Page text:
3. Education Indicators for 2014
  4. Source: Massachusetts Department of Education district profiles for graduation rates, class sizes and dropout rates and Massachusetts Department of Education reports on the MCAS standardized test results for 10th graders
    Notes: The dropout rate reflects the cumulative dropouts for grades nine through 12 for the cohort that should have graduated in 2014. The Student Growth Percentile shows the percentage of students in the district who did better than the population of all students who had a similar performance on the previous MCAS subject grade. A percentile above the average for gateway cities indicates an above average student-by-student improvement. Averages for the state are not population-weighted, so they will not necessarily be equal to 50.
  5. All data except Opioid Overdose Mortality, Admissions to Substance Abuse Programs and Percent overweight or obese children
  6. Source: Massachusetts Executive Office of Health and Human Services Health Status Indicators by town
  7. Opioid Overdose Mortality
  8. Source: Massachusetts Department of Public Health report on unintentional opioid deaths of Massachusetts residents
    Notes: The "State" refers to all towns of the Commonwealth except for Boston and the Gateway Cities.
  9. Admissions to Department of Public Health Substance Abuse Programs
  10. Source: Massachusetts Department of Public Health Bureau of Substance Abuse Services Admissions to Contracted and Licensed Programs
  11. Percent overweight or obese children
  12. Source: Massachusetts Executive Office of Health and Human Services Youth Weight Status Report (for 2010)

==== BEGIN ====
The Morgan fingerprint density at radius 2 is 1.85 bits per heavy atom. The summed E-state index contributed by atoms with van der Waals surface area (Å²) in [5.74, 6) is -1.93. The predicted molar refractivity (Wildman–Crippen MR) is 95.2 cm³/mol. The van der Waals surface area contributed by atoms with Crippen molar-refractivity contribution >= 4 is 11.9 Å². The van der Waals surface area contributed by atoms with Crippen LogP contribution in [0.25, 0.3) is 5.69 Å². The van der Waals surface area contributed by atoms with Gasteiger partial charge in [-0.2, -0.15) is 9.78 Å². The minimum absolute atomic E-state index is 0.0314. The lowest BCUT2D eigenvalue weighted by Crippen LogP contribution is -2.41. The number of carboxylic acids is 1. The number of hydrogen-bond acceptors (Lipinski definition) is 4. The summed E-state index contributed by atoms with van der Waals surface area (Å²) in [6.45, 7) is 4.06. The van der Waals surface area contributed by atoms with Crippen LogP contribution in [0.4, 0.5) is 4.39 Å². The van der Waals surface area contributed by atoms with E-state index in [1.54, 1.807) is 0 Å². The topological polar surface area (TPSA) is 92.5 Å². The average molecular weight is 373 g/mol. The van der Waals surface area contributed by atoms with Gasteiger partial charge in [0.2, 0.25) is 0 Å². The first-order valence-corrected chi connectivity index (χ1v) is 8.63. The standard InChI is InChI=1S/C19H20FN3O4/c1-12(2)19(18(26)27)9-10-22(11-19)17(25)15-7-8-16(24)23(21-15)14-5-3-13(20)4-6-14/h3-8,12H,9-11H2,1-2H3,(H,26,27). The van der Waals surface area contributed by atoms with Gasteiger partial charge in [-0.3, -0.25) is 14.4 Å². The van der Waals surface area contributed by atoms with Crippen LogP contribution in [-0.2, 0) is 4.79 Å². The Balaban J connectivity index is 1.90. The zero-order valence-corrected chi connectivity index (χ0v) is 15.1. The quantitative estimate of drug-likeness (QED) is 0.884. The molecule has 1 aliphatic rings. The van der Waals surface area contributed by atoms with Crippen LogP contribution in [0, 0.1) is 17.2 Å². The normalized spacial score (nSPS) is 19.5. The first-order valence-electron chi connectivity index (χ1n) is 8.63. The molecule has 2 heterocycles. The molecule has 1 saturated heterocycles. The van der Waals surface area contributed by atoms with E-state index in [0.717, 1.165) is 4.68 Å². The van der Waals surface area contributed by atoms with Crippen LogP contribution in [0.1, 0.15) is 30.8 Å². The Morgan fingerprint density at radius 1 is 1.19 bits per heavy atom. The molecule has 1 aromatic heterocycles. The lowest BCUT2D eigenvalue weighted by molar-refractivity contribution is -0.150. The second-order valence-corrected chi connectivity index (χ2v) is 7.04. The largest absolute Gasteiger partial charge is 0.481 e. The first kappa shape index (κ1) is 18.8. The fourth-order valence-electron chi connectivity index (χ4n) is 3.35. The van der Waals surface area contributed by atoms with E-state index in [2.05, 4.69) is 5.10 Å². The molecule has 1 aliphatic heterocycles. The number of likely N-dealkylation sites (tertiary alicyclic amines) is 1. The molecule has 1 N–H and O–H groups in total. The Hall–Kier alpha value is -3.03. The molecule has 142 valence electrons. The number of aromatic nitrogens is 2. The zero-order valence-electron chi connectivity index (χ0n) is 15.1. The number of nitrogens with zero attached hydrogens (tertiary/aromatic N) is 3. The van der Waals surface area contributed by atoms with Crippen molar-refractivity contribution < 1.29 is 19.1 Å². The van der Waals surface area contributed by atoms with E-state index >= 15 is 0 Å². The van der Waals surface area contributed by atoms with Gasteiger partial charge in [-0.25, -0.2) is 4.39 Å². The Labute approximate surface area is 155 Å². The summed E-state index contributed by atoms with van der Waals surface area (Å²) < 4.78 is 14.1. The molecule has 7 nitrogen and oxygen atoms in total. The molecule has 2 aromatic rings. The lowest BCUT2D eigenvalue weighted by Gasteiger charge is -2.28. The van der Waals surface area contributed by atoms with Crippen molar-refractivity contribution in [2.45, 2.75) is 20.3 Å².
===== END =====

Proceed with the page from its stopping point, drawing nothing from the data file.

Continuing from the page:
Notes: Data are collected by school districts.

Civic Engagement

  1. Voting Behavior
  2. Source: Massachusetts Secretary of State Elections Division for state enrollment statistics[registered voters] and voters in 2014 Gubernatorial Election.
    Notes: The "State" refers to all towns of the Commonwealth except for Boston and the Gateway Cities.
  3. Not-for-Profit Sector Indicators and lists of charities
  4. Source: National Center for Charitable Statistics (NCCS) Business Master File All Entities for grouped data and NCCS DataWeb for major nonprofit organizations.
    Notes: "Education, Finance and Medical" refers to major non-profit institutions (colleges, schools, hospitals and credit unions) with significant assets. Other nonprofits refers to other large non-profits in the city. The "State" refers to all towns of the Commonwealth except for Boston and the Gateway Cities.
  5. Associative Nonprofits
  6. Source: National Center for Charitable Statistics (NCCS) Business Master File All Entities.
    Notes: Associative nonprofits refers to not-for-profit membership organizations that provide significant opportunities for community members to associate with each other. They include organizations such as churches, service and "fraternal" organizations such as the Rotary Club or the Elks, organizations for team sports and cultural organizations such as Saint Patrick's Day committees, choruses or other similar groups. "Youth National" refers to national organizations such as the YMCA or International Order of the Rainbow Girls that have programs and facilities in the city. We have attempted to identify cultural and religious organizations with a strong ethnic orientation by the name of the organization. Further details on the particular NTEECC letter-two digit codes included in the separate rubrics are available upon request. The "State" refers to all towns of the Commonwealth except for Boston and the Gateway Cities.